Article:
Australia

Fresh hope for Australian children stuck in refugee camps after landmark High Court ruling

A landmark decision by the High Court will better protect the rights of dependent children of suspected foreign fighters charged under Australia’s counter-terrorism laws, advocates say.
The decision on Wednesday (Cth), which also applies to children aged 14 to 18.
At least 47 Australian children remain in camps in the Al Hol and Al Roj camps in northeast Syria.
Three of those children are the grandchildren of Sydney-based Kamalle Dabboussy.

He said for years the families of suspected foreign fighters have suffered for the actions they themselves did not commit.

“The suffering is extreme,” he told SBS News.
“It’s hard to describe, they’ve been there for so long, anticipating support from the Australian Government that hasn’t come. They are in a situation which the UN has described as hell on Earth.

“It’s a punishing regime. That is day in and day out. They’ll go days on without water, they’ll have days without food; they try and make do it the best they can of course. There’s very little medical help. Children are sick and it’s just a torturous situation for them.”

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Mr Dabboussy said his daughter Mariam was on a family holiday in Turkey in 2015 when she was tricked into crossing the Syrian border at gunpoint.
Mariam’s husband reportedly fought for the self-proclaimed Islamic State and died in an airstrike aimed at a training camp.
Mr Dabboussy said it has been incredibly difficult to hear what his daughter and grandchildren have been facing — along with other Australians in the camps.
“No child should have to bear the crimes of their parents – what they may or may not have done. And yet these children have been put through that – have been made to suffer. And I would say my daughter has been made to suffer for things that have been beyond their control,” he said.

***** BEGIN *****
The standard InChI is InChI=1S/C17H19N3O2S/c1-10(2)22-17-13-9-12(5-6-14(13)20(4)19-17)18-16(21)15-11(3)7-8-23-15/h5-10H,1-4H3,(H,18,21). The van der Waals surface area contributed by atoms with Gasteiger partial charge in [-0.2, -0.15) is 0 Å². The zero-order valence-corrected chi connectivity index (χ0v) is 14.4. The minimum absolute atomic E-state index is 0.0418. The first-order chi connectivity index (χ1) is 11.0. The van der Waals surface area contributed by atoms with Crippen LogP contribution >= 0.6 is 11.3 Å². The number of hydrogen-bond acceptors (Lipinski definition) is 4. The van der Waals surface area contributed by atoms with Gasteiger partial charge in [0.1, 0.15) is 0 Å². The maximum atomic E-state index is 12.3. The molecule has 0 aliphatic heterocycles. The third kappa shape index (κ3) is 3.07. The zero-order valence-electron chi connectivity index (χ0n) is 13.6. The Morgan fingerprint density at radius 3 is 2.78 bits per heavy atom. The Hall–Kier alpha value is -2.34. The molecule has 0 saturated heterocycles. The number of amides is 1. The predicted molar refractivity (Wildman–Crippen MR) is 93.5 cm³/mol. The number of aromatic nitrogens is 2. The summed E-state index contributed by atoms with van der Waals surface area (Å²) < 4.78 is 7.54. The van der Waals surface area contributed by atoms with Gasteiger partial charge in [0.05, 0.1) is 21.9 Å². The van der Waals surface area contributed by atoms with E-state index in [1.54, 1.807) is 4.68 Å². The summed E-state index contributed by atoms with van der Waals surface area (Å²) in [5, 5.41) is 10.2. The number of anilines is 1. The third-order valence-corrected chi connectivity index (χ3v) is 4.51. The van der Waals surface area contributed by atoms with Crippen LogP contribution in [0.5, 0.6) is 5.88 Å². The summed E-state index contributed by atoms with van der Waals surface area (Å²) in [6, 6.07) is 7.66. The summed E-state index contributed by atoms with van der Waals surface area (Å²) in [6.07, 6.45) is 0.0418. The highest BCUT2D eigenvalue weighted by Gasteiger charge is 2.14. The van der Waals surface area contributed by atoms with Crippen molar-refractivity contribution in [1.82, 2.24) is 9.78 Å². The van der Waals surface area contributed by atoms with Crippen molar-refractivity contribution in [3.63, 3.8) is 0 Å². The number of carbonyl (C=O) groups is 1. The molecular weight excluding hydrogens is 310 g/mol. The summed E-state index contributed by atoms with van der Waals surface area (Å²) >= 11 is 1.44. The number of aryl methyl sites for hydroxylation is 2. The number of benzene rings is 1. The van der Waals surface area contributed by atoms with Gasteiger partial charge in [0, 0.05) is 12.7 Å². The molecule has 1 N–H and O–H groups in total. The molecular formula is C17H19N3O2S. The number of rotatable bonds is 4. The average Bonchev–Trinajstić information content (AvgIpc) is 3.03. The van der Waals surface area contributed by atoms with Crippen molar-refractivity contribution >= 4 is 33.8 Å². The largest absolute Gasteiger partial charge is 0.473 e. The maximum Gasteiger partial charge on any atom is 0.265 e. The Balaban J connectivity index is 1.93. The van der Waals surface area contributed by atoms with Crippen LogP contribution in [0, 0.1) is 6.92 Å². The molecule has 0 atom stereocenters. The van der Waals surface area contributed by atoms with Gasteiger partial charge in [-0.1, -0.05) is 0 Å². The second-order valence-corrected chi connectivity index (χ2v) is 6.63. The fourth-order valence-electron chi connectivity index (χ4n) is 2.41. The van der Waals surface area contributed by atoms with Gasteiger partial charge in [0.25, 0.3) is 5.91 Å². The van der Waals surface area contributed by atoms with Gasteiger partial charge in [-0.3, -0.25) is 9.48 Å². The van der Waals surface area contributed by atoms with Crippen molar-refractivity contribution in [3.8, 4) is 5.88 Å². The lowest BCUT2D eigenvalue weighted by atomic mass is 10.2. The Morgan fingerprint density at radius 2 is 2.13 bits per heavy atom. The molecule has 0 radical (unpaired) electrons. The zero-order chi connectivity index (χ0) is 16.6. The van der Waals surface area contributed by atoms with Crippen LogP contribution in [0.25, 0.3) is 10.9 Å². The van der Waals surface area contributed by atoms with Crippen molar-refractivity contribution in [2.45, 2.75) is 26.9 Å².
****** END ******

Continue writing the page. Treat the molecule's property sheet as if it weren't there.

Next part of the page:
He is hoping Wednesday’s High Court ruling allows for the safe passage of the detained Australians back home.
“The ruling shows the Home Affairs Minister can’t take on a judicial role – that is it can’t make judgments about people in their absence,” he said.

“So I would hope there are further implications from this ruling that can be read into it. It underscores as a fact the Australian government has a responsibility to all Australians, wherever they are around the world.”

Judges order reinstatement of Australian citizenship

The case was brought by Turkish-Australian man Delil Alexander, 35, who travelled to Turkey in 2013 and then to Syria where he married his wife and where he was accused of being affiliated with terrorist groups, according to the Australian Security Intelligence Organisation (ASIO).
In 2017 Mr Alexander was arrested by Kurdish militia and was sentenced to 15 years’ jail by a Syrian court for terrorism-linked offences. The sentence was later reduced to five years.
Mr Alexander’s sister, Berivan, who launched the action on his behalf, said Syrian officials subjected her brother to torture before receiving his admission.

He was pardoned in June last year, but the then-home affairs minister Karen Andrews cancelled his citizenship despite classified advice from ASIO that did not recommend citizenship cancellation, the court heard.

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Since 2021, Mr Alexander’s family or legal team have been unable to locate him as he is believed to be in Syrian intelligence custody.
Government lawyers argued the minister had the discretion to make the decision to cancel Mr Alexander’s Australian citizenship.
“The minister’s decision … turns upon both security issues and other issues (such as an assessment of repudiation of allegiance to Australia and the public interest).”